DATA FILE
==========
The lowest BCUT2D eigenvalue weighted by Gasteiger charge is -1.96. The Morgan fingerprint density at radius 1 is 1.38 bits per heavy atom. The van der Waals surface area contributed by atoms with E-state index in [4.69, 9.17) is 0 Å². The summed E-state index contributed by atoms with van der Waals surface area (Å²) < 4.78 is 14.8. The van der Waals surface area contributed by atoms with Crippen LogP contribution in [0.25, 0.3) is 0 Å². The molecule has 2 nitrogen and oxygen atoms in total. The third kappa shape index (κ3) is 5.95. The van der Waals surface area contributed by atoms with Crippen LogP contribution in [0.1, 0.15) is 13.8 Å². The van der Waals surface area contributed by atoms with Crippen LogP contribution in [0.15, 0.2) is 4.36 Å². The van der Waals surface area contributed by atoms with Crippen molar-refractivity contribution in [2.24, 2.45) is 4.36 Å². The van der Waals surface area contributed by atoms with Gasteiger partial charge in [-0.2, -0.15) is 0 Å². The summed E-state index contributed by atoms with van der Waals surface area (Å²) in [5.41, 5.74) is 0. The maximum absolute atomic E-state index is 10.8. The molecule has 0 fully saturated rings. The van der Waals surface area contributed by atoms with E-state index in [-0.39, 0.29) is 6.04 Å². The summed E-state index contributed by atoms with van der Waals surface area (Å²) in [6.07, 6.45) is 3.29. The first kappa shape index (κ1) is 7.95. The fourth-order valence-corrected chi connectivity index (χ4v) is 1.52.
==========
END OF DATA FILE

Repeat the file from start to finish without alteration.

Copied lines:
The lowest BCUT2D eigenvalue weighted by Gasteiger charge is -1.96. The Morgan fingerprint density at radius 1 is 1.38 bits per heavy atom. The van der Waals surface area contributed by atoms with E-state index in [4.69, 9.17) is 0 Å². The summed E-state index contributed by atoms with van der Waals surface area (Å²) < 4.78 is 14.8. The van der Waals surface area contributed by atoms with Crippen LogP contribution in [0.25, 0.3) is 0 Å². The molecule has 2 nitrogen and oxygen atoms in total. The third kappa shape index (κ3) is 5.95. The van der Waals surface area contributed by atoms with Crippen LogP contribution in [0.1, 0.15) is 13.8 Å². The van der Waals surface area contributed by atoms with Crippen LogP contribution in [0.15, 0.2) is 4.36 Å². The van der Waals surface area contributed by atoms with Crippen molar-refractivity contribution in [2.24, 2.45) is 4.36 Å². The van der Waals surface area contributed by atoms with Gasteiger partial charge in [-0.2, -0.15) is 0 Å². The summed E-state index contributed by atoms with van der Waals surface area (Å²) in [5.41, 5.74) is 0. The maximum absolute atomic E-state index is 10.8. The molecule has 0 fully saturated rings. The van der Waals surface area contributed by atoms with E-state index in [-0.39, 0.29) is 6.04 Å². The summed E-state index contributed by atoms with van der Waals surface area (Å²) in [6.07, 6.45) is 3.29. The first kappa shape index (κ1) is 7.95. The fourth-order valence-corrected chi connectivity index (χ4v) is 1.52.